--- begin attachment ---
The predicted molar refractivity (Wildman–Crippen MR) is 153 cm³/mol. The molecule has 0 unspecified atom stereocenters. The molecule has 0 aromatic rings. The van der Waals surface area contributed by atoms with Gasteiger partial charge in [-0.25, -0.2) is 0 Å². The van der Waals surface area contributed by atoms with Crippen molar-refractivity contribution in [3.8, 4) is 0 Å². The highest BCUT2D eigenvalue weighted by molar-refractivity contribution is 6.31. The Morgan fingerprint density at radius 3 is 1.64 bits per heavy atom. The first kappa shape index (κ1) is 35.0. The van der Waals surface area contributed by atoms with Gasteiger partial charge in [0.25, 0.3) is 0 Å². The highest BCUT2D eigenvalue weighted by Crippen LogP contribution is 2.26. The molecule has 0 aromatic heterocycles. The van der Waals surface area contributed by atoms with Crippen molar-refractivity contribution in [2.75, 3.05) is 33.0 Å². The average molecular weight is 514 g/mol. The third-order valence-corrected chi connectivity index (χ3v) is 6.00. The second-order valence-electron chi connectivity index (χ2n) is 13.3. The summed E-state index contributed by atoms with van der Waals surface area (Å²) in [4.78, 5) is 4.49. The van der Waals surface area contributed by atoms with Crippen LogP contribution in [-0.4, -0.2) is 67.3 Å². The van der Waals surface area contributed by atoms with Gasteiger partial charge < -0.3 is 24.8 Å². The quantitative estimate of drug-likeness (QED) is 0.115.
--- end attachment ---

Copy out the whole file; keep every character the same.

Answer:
The predicted molar refractivity (Wildman–Crippen MR) is 153 cm³/mol. The molecule has 0 unspecified atom stereocenters. The molecule has 0 aromatic rings. The van der Waals surface area contributed by atoms with Gasteiger partial charge in [-0.25, -0.2) is 0 Å². The van der Waals surface area contributed by atoms with Crippen molar-refractivity contribution in [3.8, 4) is 0 Å². The highest BCUT2D eigenvalue weighted by molar-refractivity contribution is 6.31. The Morgan fingerprint density at radius 3 is 1.64 bits per heavy atom. The first kappa shape index (κ1) is 35.0. The van der Waals surface area contributed by atoms with Gasteiger partial charge in [0.25, 0.3) is 0 Å². The highest BCUT2D eigenvalue weighted by Crippen LogP contribution is 2.26. The molecule has 0 aromatic heterocycles. The van der Waals surface area contributed by atoms with Crippen molar-refractivity contribution in [2.75, 3.05) is 33.0 Å². The average molecular weight is 514 g/mol. The third-order valence-corrected chi connectivity index (χ3v) is 6.00. The second-order valence-electron chi connectivity index (χ2n) is 13.3. The summed E-state index contributed by atoms with van der Waals surface area (Å²) in [4.78, 5) is 4.49. The van der Waals surface area contributed by atoms with Crippen LogP contribution in [-0.4, -0.2) is 67.3 Å². The van der Waals surface area contributed by atoms with Gasteiger partial charge < -0.3 is 24.8 Å². The quantitative estimate of drug-likeness (QED) is 0.115.